Dawn: Anything you can think of, I think I've spoken to him about. You're away from home and I'm really close to my family. I've told people that there's nothing about me that my parents don't know. I'm used to having that adult figure around. I was a little suspect coming in because I know basketball is a business, and people want good players on their team so the team can do well. At times when I questioned how he really felt about me, I'd talk to my parents, and they're really good judges of character. My parents tell me they can tell that he loves me and I can definitely tell.

Kenny's wife, Chrissy, loves to cook Dawn's favorites: fried chicken, mac cheese and collard greens. Then Dawn will escape to the Wii with the Brooks girls -- Chloe, Gabrielle and Kendyl -- for what usually turns into some type of dancing game. (Dawn is in the groove with MJ, Kendyl says). The kids rave about Dawn's dancing. She rolls her eyes.

Dawn: I can't beat them. ...It's always good food at the Brooks house. I love his children. They're like my little sisters. I can feel they love me back. I get to bring that little kid side out and just have fun with them:

Kenny: It's funny. I come home and they don't even tell me that she's coming over. I come home, and I'm like, 'What the occasion? We got chicken. All this good stuff.' And then they're all like, 'Dawn's coming over! Dawn's coming over! I don't even get that special treatment. That's the way it is that she feels comfortable enough that she can come over whenever. When she comes over I don't have to entertain her.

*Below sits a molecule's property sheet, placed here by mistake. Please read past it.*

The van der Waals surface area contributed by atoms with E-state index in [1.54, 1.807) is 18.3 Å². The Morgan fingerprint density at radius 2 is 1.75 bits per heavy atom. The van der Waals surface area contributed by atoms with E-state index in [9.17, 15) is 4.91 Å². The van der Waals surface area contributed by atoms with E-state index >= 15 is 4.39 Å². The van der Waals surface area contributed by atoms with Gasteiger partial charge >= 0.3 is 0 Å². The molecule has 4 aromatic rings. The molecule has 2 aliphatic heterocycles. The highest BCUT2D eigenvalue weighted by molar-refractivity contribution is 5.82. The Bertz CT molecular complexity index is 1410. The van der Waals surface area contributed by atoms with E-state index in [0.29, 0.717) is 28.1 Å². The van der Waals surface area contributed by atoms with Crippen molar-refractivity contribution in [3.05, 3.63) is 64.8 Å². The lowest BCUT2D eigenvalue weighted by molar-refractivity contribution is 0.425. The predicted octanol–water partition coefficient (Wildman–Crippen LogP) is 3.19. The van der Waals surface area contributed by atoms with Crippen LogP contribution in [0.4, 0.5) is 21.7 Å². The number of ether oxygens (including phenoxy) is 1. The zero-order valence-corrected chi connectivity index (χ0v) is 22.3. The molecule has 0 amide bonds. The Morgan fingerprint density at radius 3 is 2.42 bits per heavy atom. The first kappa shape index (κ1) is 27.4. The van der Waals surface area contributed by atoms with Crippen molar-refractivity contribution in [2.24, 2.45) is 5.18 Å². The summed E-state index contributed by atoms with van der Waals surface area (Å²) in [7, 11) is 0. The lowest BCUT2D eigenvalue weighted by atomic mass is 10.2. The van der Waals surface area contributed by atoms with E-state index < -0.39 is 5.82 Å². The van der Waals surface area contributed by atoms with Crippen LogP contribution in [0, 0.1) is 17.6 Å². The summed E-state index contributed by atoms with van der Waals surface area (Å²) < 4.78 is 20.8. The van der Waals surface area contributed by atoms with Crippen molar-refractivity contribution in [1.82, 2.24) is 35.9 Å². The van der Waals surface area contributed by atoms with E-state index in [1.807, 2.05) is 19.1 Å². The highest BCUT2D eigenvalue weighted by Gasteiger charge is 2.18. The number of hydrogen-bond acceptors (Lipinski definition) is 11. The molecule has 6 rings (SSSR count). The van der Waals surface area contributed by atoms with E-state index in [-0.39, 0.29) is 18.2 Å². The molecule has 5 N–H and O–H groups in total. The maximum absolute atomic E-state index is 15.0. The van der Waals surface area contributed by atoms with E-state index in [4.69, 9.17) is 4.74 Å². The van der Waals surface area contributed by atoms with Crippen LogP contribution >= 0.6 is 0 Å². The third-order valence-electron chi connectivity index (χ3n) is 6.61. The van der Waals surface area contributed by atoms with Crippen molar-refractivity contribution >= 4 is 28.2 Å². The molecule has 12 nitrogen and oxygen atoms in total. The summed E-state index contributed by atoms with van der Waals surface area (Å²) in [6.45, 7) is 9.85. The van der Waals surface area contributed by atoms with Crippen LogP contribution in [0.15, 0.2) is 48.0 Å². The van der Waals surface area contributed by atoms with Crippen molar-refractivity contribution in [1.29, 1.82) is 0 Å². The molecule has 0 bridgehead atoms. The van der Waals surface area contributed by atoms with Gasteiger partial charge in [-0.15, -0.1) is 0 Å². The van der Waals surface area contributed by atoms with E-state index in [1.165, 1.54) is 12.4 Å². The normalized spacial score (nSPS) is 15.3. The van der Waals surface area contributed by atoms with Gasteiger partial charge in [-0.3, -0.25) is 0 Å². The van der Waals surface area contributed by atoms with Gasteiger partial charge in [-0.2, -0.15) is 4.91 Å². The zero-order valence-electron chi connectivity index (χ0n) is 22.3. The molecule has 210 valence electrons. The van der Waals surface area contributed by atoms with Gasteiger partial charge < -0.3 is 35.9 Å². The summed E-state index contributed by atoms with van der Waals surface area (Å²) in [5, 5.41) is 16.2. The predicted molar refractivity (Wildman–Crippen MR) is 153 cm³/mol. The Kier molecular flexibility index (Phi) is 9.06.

Dawn: I don't even see you.

Kenny: No, we don't always see each other until I'll steal her away and say, 'Duke's playing such and such,' and we'll watch the end of a game. But everything in the room  is a Dawn Evans enshrinement. They've got every t-shirts, everything. My daughter makes me, not that I wouldn't anyway, but she makes me vote for Dawn every morning before she goes to school (for Lowe's Senior Class award).  She's a great role model for them. At Halloween, they didn't want to go as basketball players; they wanted to go as Dawn Evans.

They aspire to be good basketball players. So they only thing I have to say is, 'Dawn was always outside when she was your age,' and they go right outside. So I need to say, 'Dawn probably cleaned up her room' to make that do that, too.

Dawn: I don't know what's going to happen after March, but he's going to be my guiding light for that. And wherever I go, I owe a lot to him so he'll keep me updated and continue to be my guiding light.

Kenny: No question.

It's not going to be the same. It's not. People ask me, 'What are you going to do?' I just quickly respond I don't want to think about that for a long time.

She's definitely touched me in a special way. I can see us having a relationship until the day I die. That's how special she is to me. In this wonderful world of Twitter and everything else, Skype, she'll definitely be in my thoughts, even if she's not wearing purple and gold.

We've been through so much. I call her my 'mini me.' We think alike. I call her the female version of Kenny Brooks. We think so much alike. Our relationship has grown where I can say, 'Be truthful. Don't bounce around. Be truthful.' That's the way it has gone.